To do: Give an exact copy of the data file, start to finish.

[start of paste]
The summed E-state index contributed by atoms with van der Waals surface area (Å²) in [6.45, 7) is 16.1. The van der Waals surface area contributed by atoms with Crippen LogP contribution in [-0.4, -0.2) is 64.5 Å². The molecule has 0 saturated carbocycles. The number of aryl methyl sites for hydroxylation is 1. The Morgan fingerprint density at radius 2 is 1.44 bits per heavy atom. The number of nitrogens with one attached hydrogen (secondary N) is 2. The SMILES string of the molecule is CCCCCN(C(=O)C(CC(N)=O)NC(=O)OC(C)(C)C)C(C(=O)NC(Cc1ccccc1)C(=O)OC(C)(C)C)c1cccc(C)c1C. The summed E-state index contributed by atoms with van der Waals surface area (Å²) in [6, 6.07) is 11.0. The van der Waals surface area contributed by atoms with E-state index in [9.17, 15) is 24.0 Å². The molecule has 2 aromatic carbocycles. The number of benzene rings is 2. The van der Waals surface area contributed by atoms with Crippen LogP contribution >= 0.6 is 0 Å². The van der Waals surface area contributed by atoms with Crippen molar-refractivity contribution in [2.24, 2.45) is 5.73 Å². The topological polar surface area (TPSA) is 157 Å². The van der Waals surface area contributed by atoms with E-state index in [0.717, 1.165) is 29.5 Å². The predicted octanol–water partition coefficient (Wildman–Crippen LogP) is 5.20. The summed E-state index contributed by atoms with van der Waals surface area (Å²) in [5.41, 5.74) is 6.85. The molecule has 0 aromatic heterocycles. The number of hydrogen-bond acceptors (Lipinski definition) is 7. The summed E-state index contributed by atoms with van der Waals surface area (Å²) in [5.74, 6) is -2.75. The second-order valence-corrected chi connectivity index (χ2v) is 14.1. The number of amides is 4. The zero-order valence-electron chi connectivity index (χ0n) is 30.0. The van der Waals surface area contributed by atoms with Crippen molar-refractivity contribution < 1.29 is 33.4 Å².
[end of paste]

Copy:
The summed E-state index contributed by atoms with van der Waals surface area (Å²) in [6.45, 7) is 16.1. The van der Waals surface area contributed by atoms with Crippen LogP contribution in [-0.4, -0.2) is 64.5 Å². The molecule has 0 saturated carbocycles. The number of aryl methyl sites for hydroxylation is 1. The Morgan fingerprint density at radius 2 is 1.44 bits per heavy atom. The number of nitrogens with one attached hydrogen (secondary N) is 2. The SMILES string of the molecule is CCCCCN(C(=O)C(CC(N)=O)NC(=O)OC(C)(C)C)C(C(=O)NC(Cc1ccccc1)C(=O)OC(C)(C)C)c1cccc(C)c1C. The summed E-state index contributed by atoms with van der Waals surface area (Å²) in [6, 6.07) is 11.0. The van der Waals surface area contributed by atoms with E-state index in [9.17, 15) is 24.0 Å². The molecule has 2 aromatic carbocycles. The number of benzene rings is 2. The van der Waals surface area contributed by atoms with Crippen LogP contribution >= 0.6 is 0 Å². The van der Waals surface area contributed by atoms with Crippen molar-refractivity contribution in [2.24, 2.45) is 5.73 Å². The topological polar surface area (TPSA) is 157 Å². The van der Waals surface area contributed by atoms with E-state index in [0.717, 1.165) is 29.5 Å². The predicted octanol–water partition coefficient (Wildman–Crippen LogP) is 5.20. The summed E-state index contributed by atoms with van der Waals surface area (Å²) in [5.41, 5.74) is 6.85. The molecule has 0 aromatic heterocycles. The number of hydrogen-bond acceptors (Lipinski definition) is 7. The summed E-state index contributed by atoms with van der Waals surface area (Å²) in [5.74, 6) is -2.75. The second-order valence-corrected chi connectivity index (χ2v) is 14.1. The number of amides is 4. The zero-order valence-electron chi connectivity index (χ0n) is 30.0. The van der Waals surface area contributed by atoms with Crippen molar-refractivity contribution < 1.29 is 33.4 Å².